Lordstown Settles Karma Lawsuit for $40 Million

EV Maker Still Denies Theft of Designs and Technology to Build Endurance Pickup Truck
Lordstown Motors' Endurance pickup truck
Lordstown Motors' Endurance pickup truck. (Matthew Hatcher/Bloomberg News)

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Electric vehicle maker Lordstown Motors Corp. has agreed to pay $40 million to settle a Karma Automotive lawsuit alleging that the company lifted designs and technology to develop its flagship Endurance truck.

The settlement disclosed in bankruptcy court papers Aug. 15 averts an upcoming trial that threatened to derail Lordstown’s efforts to sell its business in Chapter 11 bankruptcy.

The deal is for substantially less than the more than $900 million Karma had been seeking, but it ensures Karma is compensated despite Lordstown’s bankruptcy. Lordstown said that while it still disputes Karma’s allegations, a settlement was necessary to avert a costly and time-consuming jury trial that posed a “significant impediment” to its sale process and risked scaring off potential bidders.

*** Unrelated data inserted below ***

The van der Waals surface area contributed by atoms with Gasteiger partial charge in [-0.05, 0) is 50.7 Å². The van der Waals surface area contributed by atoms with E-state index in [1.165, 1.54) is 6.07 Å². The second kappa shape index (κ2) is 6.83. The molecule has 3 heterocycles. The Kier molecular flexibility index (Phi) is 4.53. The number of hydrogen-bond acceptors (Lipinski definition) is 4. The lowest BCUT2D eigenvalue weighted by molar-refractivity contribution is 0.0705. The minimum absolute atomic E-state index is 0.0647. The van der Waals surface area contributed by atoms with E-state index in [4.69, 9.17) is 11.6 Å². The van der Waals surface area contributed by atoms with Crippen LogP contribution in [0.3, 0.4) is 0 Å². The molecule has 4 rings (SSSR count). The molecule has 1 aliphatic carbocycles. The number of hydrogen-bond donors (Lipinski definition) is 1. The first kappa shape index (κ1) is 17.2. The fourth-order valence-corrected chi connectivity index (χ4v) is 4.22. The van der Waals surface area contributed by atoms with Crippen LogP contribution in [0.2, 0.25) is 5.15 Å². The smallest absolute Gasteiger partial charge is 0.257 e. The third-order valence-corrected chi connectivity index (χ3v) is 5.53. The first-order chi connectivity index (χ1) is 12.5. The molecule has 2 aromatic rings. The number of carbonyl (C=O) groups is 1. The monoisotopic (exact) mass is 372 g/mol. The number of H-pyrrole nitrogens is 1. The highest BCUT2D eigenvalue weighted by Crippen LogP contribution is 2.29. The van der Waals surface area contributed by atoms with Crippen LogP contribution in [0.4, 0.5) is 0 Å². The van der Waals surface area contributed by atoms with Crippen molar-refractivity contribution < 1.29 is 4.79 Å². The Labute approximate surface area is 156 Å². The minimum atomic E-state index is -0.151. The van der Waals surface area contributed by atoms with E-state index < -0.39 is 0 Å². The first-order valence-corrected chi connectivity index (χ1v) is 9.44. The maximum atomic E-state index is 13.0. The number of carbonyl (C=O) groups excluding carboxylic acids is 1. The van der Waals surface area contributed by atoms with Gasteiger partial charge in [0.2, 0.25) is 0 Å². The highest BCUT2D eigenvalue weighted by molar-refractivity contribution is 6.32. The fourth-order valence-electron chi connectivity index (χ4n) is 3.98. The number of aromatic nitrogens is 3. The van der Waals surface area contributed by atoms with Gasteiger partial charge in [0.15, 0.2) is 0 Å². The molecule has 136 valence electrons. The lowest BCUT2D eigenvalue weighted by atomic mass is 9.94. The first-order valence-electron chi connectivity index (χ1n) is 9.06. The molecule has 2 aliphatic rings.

The deal was struck weeks after Judge Mary Walrath ruled Lordstown would have to go to trial over Karma’s allegations despite the fact that the company recently filed Chapter 11, an action that usually pauses litigation. The outcome of a trial was expected to determine which company owns assets related to the Endurance, meaning the dispute could have determined what potential bidders could actually acquire from Lordstown.

The $40 million settlement must be approved by Walrath. The settlement amount includes a $5 million royalty payment, according to court documents.

Lordstown filed Chapter 11 in June amid a separate, costly dispute with iPhone maker Foxconn Technology Group over a deal to make pickup trucks for Lordstown at an assembly plant in Ohio.

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